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Saturday, 9 October 2010

SWAZI POOR HIT HARDEST BY IMF CUTS

The full consequences of the Swazi Government’s incompetence with the kingdom’s economy will mean drastic cuts in wages, new taxes on the poor, and the selling of state assets.


Information is dribbling out from the meeting Barnabas Dlamini, Swaziland’s illegally-appointed Prime Minister and his colleagues held with the International Monetary Fund (IMF) this week.


Top of the list is the demand by the IMF to slash the salaries of civil servants by 4.1 percent.


According to a report in the Weekend Observer, a newspaper in effect owned by King Mswati III, sub-Saharan Africa’s last absolute monarch, ‘the IMF wants the entire 4.1% paid by government this year as salary adjustment wiped out across the board’.


The Swazi Government met with the IMF in an attempt to get it to support a loan that would help the government to pay its wages this month (October 2010).


The Government produced a ‘Financial Adjustment Reform’ (FAR) programme to try to persuade the IMF it was able to run an economy.


The IMF has not given Swaziland support, but it has demanded a number of measures, some of which were in the FAR and some not. If the measures are taken, the IMF might give the government its support for a loan from the African Development Bank.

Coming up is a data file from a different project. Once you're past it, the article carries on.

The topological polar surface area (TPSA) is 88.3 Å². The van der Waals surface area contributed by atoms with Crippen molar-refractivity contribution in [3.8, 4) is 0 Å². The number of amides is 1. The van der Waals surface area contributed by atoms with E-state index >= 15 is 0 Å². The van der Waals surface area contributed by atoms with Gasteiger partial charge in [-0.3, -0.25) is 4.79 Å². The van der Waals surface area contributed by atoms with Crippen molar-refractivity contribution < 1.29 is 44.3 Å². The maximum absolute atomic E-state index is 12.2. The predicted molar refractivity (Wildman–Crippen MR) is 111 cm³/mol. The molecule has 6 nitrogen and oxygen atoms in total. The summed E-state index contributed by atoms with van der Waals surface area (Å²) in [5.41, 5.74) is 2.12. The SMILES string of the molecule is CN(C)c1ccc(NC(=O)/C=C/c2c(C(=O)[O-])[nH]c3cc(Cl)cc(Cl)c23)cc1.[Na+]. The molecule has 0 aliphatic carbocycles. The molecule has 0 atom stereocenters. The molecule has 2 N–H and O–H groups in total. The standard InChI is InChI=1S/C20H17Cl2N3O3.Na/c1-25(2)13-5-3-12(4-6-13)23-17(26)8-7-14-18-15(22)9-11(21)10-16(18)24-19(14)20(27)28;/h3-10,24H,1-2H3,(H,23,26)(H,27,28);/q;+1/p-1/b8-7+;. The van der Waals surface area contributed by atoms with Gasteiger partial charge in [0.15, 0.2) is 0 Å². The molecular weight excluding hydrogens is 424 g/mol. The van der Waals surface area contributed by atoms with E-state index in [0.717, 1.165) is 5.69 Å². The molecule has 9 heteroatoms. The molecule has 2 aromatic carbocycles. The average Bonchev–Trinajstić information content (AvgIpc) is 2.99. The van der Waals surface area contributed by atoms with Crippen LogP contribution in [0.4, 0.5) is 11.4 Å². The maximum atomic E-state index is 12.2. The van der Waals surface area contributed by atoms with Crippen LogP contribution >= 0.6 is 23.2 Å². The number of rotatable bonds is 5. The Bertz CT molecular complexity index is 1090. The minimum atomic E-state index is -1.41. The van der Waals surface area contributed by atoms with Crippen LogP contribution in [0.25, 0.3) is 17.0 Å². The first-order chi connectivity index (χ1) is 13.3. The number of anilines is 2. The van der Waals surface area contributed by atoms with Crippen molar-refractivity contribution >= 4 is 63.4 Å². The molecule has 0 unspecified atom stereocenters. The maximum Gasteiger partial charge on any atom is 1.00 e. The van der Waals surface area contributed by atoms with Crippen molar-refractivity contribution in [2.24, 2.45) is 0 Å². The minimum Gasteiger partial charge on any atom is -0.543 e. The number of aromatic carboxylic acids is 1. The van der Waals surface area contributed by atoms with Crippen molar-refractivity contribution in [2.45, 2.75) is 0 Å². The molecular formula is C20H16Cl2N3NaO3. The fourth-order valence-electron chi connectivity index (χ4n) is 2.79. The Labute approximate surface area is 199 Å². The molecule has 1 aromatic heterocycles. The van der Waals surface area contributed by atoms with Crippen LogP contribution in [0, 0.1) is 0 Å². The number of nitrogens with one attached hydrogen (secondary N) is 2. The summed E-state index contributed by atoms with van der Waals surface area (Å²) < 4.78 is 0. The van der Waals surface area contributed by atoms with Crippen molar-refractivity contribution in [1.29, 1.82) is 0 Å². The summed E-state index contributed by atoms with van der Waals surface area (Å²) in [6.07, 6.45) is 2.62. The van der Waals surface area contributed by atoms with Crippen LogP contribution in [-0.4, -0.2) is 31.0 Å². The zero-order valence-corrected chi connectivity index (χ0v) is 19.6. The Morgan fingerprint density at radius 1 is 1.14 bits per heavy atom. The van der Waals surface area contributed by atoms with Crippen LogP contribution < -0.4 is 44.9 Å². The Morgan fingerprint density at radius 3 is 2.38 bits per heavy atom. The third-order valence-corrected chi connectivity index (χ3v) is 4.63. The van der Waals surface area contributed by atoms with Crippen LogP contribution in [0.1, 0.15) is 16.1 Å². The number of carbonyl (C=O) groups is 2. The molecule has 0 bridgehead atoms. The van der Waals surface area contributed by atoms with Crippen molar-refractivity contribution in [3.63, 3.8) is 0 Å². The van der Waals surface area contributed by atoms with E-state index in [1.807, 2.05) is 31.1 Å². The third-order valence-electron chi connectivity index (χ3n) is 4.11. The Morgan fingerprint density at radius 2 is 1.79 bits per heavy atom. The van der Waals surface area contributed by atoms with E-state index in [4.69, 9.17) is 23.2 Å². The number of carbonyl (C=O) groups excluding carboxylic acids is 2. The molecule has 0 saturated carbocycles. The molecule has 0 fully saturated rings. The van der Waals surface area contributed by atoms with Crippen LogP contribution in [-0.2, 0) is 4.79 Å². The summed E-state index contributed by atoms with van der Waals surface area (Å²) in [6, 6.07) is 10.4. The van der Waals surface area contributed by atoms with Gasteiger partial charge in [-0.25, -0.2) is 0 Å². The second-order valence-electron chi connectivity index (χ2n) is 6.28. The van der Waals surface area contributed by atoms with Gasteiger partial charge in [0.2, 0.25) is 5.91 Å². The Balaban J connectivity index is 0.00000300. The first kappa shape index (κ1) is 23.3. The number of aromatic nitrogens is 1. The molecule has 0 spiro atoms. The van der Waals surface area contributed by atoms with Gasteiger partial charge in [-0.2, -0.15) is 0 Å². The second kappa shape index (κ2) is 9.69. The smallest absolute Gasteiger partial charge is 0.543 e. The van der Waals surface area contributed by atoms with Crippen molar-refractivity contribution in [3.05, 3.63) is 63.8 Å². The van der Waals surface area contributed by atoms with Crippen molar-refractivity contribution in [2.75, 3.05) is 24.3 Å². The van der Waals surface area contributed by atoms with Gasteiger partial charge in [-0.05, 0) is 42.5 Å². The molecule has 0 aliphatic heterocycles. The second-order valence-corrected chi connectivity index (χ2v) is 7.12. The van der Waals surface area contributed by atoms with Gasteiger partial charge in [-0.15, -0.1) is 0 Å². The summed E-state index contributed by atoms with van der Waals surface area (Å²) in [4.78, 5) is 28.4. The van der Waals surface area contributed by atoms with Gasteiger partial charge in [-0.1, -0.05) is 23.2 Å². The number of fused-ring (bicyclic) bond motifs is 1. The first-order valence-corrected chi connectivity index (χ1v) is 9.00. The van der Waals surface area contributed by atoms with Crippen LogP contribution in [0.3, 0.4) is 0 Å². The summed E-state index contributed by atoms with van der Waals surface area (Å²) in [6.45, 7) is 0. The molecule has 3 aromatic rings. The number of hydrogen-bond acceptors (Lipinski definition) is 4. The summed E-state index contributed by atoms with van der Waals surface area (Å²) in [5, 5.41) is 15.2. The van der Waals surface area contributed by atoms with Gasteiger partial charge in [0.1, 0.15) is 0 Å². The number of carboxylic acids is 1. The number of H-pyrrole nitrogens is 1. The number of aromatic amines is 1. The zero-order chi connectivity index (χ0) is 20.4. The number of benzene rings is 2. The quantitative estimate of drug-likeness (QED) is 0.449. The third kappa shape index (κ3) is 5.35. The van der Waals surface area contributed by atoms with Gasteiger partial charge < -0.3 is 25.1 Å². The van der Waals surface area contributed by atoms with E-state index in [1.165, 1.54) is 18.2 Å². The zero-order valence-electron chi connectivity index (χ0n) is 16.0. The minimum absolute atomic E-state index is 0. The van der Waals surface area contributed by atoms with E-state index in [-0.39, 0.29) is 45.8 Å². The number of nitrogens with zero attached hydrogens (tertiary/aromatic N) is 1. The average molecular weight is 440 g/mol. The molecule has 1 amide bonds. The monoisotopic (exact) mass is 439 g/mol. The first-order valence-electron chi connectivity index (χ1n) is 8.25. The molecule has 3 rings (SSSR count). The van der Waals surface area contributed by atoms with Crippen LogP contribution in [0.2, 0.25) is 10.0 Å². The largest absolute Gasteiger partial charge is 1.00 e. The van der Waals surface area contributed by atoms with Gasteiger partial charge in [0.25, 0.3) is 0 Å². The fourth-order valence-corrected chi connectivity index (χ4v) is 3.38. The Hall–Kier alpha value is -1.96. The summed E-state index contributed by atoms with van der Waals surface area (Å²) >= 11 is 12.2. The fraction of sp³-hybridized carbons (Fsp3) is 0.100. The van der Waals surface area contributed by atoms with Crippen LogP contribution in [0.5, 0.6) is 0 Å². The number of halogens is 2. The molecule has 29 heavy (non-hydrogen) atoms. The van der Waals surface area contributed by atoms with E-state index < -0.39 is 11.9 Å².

Ordinary Swazi people will be worst hit. As far as I know there are no plans to make MPs and government ministers give up their recent salary increases or the E60 million (8.5 million US dollars) in severance pay they will get when parliament ends in 2013. Prime Minister Dlamini stands to pocket E1.6 million himself.


Nor, is there any plan to reduce the E300,000 per day of Swazi people’s money that goes to the King and the Royal Family.


Among the savage measures that will hit the poor are:


A mandatory 3 percent minimum tax for all those who are presently too poor to pay tax. This means, for example, that domestic workers, cleaners and gardeners whose annual pay is below E36 000 annually will now have to pay E3 from every E100 earned.


The introduction of Value Added Tax (VAT) on goods and services.


Capital spending on public services such as hospitals and schools will be cut by at least 1.1 percent.


There will be cuts in all government spending by at least 2.6 percent.


Also planned is a sell off of state assets such as the SPTC, telecoms group.

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